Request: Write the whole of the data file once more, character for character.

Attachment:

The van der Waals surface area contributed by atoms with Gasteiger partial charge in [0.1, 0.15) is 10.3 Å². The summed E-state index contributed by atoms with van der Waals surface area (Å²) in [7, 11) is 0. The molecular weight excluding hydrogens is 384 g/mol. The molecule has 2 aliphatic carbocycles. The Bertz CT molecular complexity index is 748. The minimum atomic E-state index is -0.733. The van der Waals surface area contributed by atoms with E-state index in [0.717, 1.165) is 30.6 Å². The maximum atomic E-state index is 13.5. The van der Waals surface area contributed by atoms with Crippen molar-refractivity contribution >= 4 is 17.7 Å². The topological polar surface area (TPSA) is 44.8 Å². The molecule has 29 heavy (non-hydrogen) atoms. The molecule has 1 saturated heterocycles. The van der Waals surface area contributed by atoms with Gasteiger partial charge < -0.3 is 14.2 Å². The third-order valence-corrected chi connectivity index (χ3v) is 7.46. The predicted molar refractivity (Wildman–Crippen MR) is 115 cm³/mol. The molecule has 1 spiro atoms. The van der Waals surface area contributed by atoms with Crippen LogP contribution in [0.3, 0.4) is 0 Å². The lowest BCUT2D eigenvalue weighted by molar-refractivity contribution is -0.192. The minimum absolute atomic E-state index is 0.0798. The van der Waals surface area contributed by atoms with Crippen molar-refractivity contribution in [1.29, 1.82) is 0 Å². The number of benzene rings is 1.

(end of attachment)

The van der Waals surface area contributed by atoms with Gasteiger partial charge in [0.1, 0.15) is 10.3 Å². The summed E-state index contributed by atoms with van der Waals surface area (Å²) in [7, 11) is 0. The molecular weight excluding hydrogens is 384 g/mol. The molecule has 2 aliphatic carbocycles. The Bertz CT molecular complexity index is 748. The minimum atomic E-state index is -0.733. The van der Waals surface area contributed by atoms with E-state index in [0.717, 1.165) is 30.6 Å². The maximum atomic E-state index is 13.5. The van der Waals surface area contributed by atoms with Crippen molar-refractivity contribution >= 4 is 17.7 Å². The topological polar surface area (TPSA) is 44.8 Å². The molecule has 29 heavy (non-hydrogen) atoms. The molecule has 1 saturated heterocycles. The van der Waals surface area contributed by atoms with Gasteiger partial charge < -0.3 is 14.2 Å². The third-order valence-corrected chi connectivity index (χ3v) is 7.46. The predicted molar refractivity (Wildman–Crippen MR) is 115 cm³/mol. The molecule has 1 spiro atoms. The van der Waals surface area contributed by atoms with Crippen LogP contribution in [0.3, 0.4) is 0 Å². The lowest BCUT2D eigenvalue weighted by molar-refractivity contribution is -0.192. The minimum absolute atomic E-state index is 0.0798. The van der Waals surface area contributed by atoms with Crippen molar-refractivity contribution in [1.29, 1.82) is 0 Å². The number of benzene rings is 1.